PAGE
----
What happens if a vulnerable child breaks down in front of you, there are no staff around as it is your role to care for the children. They are bawling in a foreign language and getting very distressed. This child is separated from parents and has been removed from their local community and extended family. The child becomes violent and you and all the other children are now in danger. You have no skills or experience on how to handle this, you are not even sure what is happening as you do not understand the language.

One final reason for it being bad to volunteer at an orphanage overseas is the huge increase in for profit orphanages. The rise in for profit orphanages has been fuelled by the increase in good hearted people wanting to help in developed countries. Some unscrupulous people have started orphanages to make a profit from them. Once again, unbelievable that this happens, but true! More on this in the next section…

The rise in fake orphanages, the scams, child trafficking and for-profit orphanages.

In recent years, there has been a rise in the number of orphanages in countries like Cambodia, Nepal and Uganda. This has been fuelled by the number of people wanting to volunteer and support orphanages in these countries.

Although the number of orphanages has increased in these countries, the number of orphans has not. How is this possible? To understand this takes a leap from normal, logical thinking. Unscrupulous people want to make a personal profit from the many volunteers and foreigners wanting to support orphanages, so they start their own private orphanage. Unfortunately for them, there are now more orphanages than abandoned children and orphans. What can they do to access the money from foreign donors and volunteers?

The answer… trafficking children.

They go to poor, remote villages in disadvantaged communities and promise parents that they will care for, feed, and educate their children in the city. They are also often offered money to seal the deal. The parents think this will be best for their children as the hard sell and hard cash has convinced them.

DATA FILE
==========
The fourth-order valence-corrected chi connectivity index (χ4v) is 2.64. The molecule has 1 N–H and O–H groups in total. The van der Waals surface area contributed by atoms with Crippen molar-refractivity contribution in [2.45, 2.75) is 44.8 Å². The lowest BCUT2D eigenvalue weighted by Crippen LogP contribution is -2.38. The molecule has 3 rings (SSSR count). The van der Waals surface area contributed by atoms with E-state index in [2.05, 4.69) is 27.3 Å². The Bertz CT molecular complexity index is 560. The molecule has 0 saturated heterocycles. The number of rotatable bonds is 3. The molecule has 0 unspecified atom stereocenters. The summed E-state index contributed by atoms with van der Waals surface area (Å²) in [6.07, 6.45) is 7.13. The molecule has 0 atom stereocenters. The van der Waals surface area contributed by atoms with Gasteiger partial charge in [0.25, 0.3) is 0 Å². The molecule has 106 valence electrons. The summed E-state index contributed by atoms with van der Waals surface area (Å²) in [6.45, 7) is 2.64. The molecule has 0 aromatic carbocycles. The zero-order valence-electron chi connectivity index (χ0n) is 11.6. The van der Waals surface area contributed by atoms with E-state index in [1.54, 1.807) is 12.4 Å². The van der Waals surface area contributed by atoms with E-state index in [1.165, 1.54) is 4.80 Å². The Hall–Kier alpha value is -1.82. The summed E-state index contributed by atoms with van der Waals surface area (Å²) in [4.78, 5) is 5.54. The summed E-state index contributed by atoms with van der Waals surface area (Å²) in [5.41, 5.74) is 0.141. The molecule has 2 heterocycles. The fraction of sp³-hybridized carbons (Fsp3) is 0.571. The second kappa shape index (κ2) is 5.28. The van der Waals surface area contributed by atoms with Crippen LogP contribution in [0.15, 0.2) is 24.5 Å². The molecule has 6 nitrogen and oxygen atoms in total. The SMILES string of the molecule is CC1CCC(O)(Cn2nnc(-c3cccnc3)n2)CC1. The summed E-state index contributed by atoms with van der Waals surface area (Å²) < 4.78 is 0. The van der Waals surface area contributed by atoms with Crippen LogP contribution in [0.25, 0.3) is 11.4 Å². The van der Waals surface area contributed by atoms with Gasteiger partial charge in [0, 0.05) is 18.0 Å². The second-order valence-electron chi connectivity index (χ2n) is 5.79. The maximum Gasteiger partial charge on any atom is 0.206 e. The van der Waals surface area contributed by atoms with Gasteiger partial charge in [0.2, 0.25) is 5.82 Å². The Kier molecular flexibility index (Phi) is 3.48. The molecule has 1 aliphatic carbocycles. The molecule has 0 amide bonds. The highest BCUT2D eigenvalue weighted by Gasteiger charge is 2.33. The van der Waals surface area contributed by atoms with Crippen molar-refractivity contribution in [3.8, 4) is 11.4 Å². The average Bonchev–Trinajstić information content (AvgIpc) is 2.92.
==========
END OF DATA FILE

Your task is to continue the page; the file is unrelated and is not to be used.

Once at the orphanages, the children are no longer allowed to contact their family. They must now play the role of an orphan to convince the volunteers and donors to secure more money for the orphanage owner’s personal wealth.

These disadvantaged children have been trafficked away from their communities and family. International volunteers and donors are then tricked into thinking these children have been rescued and saved.

The children are always kept in bad conditions for two reasons. Firstly, to secure more donations and sympathy. Secondly, the money donated is never used to improve the lives of the children. The fundamental reason for this fake orphanage is to make a profit for the owner.

It is unbelievable that 80% of children living in orphanages have at least one parent.

Real life stories from orphanages in my experience.

It is hard not to feel sorry for the children and want to help. I recall a case in Cambodia where a good-hearted tourist decided to buy the children beds and mattresses as they were sleeping on the floor. She did not want to give cash as that could be used inappropriately. She went with the orphanage owner to a shop and purchased thousands of dollars’ worth of beds and mattresses. They took them to the orphanage and everyone was happy.

Unusually, weeks later, she went back to the orphanage. The owner would have presumed that being a tourist, she had left Cambodia already. On arrival she noticed that the children were all sleeping on the floor still and the beds and mattresses were gone. What had happened, how is this possible?

Well, the orphanage owner had returned all the goods back to the shop and got the money back. This is a very common scam for those donors not wanting to give cash. Another issue for the owner is that it is difficult to get more and more donations if he provides the donations to the kids. The perception is that if the kids have nothing, then more people would donate. If the kids are fed well, looked after, and well dressed, then people won’t give money.

In another case, the families of the trafficked children started coming to visit their children when they were outside the orphanage. This was an 80km round trip for the parents. They were even bringing food as the children said they were not fed enough and were always hungry at the orphanage. The orphanage did not allow the parents to see their kids, so they had to see sneak around just to see them and spend time with them.

The children wanted to be with their families.

The community eventually got together and petitioned the orphanage to be allowed to see their children. A large crowd of family members gathered outside the orphanage to demand access to their own kids. The orphanage eventually agreed to allow the parents to 30 minutes with their children. The same day, after all the children seeing their parents, the children announced to the orphanage owner that they all wanted to leave and return home. With all the community there, the children insisting they wanted to leave and even soldiers now present, the orphanage had no choice but to let the children go home back to their families.